Entertainer Bob Hope has agreed to sell 338 acres of choice open space next to Corral State Beach in Malibu for a private, 18-hole golf club designed by golf champion Jack Nicklaus.
Payson Wolff, Hope's lawyer, said four business partners have "obtained an option from Mr. Hope to see if they can put the deal together."
Ken George, a West Los Angeles golf course developer, confirmed Tuesday that he and three partners obtained the purchase option about four months ago and have had several meetings with county officials. George said the partners plan to begin soliciting 400 memberships to the club, which would be near Pacific Coast Highway and Corral Canyon Road.
The partners are "the fourth or fifth group" to explore building a golf course on the site, said Robert Hoie, a county planner supervising the formation of a Malibu land-use plan. "It's kind of a perennial thing."
The site would be difficult to develop because it is part of a significant watershed area--meaning that bulldozing and leveling of ridges would be limited to protect Corral Creek, Hoie said.
Departure From Past
However, this partnership's plans for the Hope property differ sharply from most of the earlier concepts in one major respect: George said the club, known as the Golf Club at Malibu, would be strictly a golf course, without swimming pools, tennis courts or homes lining the fairways.
"It's strictly a haven for those who enjoy golf and not a country club," George contended.
The PL Malibu Golf Course, owned by California Fuji International and founded by the Japan-based Church of Perfect Liberty, is now the only one in the Malibu coastal zone, Hoie said. California Fuji has expressed interest in building 420 large homes on winding streets around the fairway.
More than a decade ago, an attempt to build a golf course and housing in Malibu's Zuma Canyon fell through because of opposition from environmental activists. That property has since been acquired for open space by the state Santa Monica Mountains Conservancy.
Another golf course proposal, just outside the coastal zone in northern Topanga Canyon, is in bureaucratic limbo. The neighborhood has been strongly divided over the proposed Montevideo Country Club, which would include more than 200 luxury homes.
"When you get a number of requests for the same thing, it's obvious they've all somehow determined that there's a market for it," Hoie said.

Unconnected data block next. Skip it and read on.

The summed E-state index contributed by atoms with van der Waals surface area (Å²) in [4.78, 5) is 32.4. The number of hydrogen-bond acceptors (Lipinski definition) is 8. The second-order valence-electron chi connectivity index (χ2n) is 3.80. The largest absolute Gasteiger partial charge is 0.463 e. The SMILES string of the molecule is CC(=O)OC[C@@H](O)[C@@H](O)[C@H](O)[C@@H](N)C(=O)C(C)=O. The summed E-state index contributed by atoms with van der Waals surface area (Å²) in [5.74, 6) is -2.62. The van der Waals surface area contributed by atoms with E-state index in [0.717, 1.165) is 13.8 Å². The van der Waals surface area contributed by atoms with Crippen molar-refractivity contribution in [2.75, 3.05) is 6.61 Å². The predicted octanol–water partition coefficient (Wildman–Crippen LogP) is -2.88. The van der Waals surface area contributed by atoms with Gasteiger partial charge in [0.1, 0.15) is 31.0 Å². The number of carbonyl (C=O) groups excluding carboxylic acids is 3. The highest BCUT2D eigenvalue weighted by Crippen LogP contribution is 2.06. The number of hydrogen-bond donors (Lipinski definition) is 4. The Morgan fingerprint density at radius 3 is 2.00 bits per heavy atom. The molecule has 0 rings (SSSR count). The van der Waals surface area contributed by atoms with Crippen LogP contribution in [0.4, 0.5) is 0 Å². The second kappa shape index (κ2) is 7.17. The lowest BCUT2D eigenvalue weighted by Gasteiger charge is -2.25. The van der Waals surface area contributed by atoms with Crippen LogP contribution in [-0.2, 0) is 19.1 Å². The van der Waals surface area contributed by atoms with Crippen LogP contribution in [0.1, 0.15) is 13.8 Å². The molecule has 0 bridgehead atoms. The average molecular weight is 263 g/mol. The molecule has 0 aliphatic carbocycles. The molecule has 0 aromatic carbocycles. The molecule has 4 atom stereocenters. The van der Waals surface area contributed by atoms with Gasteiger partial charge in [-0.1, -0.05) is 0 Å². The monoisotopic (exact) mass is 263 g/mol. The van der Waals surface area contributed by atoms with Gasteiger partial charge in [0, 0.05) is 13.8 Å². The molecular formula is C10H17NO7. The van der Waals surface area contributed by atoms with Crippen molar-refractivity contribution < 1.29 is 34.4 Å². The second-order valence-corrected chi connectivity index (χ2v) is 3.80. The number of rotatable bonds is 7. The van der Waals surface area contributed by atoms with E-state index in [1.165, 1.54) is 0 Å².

In hopes of speeding the permit process through county agencies and the California Coastal Commission, George said only 160 of the 338 acres would be used for the golf course, with the remainder probably remaining open space.
"The property we're using is east of Corral Canyon and is not environmentally sensitive," George contended.
Tom Celorie of Malibu, another partner, said "we're not going to do anything to hurt the environment, we're going to enhance it."
George said Nicklaus' plans "make sure that Corral Canyon and Corral Creek are totally untouched" because they are "environmentally sensitive."
The Santa Monica Mountains Conservancy set aside $2.7 million to purchase the land two years ago. However, Joseph Edmiston, the conservancy's executive director, said talks did not progress beyond the preliminary stage because Hope indicated he thought the property was worth $7 million.
Neither Hope's lawyer nor the buyers would disclose the land's current price tag. George said the option was for 30 months but would not divulge any other aspects of the transaction.
Hope, who has owned the land for a number of years, was on vacation in Alaska and unavailable for comment. George speculated that Hope, an avid golfer, liked the idea of turning the land into a top-flight golf course.
George said the course would be one of only a few built along the California coast in the past 30 years. While it would be a championship-level course, George said that the developers have no plans to bring professional golf matches to Malibu.
George said the partnership, called CGSM, was formed to build the golf club and includes George, president of Pacific Golf Marketing in Marina del Rey, which develops golf courses; Don MacKay, a West Los Angeles real estate developer; Celorie, formerly a program director at Summa Corp.'s Playa Vista development in Playa del Rey, and David Sherman, senior vice president of Golden Bear Inc., the umbrella company for Nicklaus' numerous enterprises.
Celorie said that Nicklaus has sketched a preliminary design for the course.
The planners hope to use treated sewage water to irrigate the course. The water would come from a sewage plant that may be built in Corral Canyon, George said.
County sewer maintenance superintendent Brian Scanlon said golf course irrigation would be a possible use for the treated water, but that the Department of Fish and Game has also indicated that discharge of the water into Corral Creek could help attract more fish, including steelhead trout, prized by anglers.
Times staff writer Judy Pasternak contributed to this story.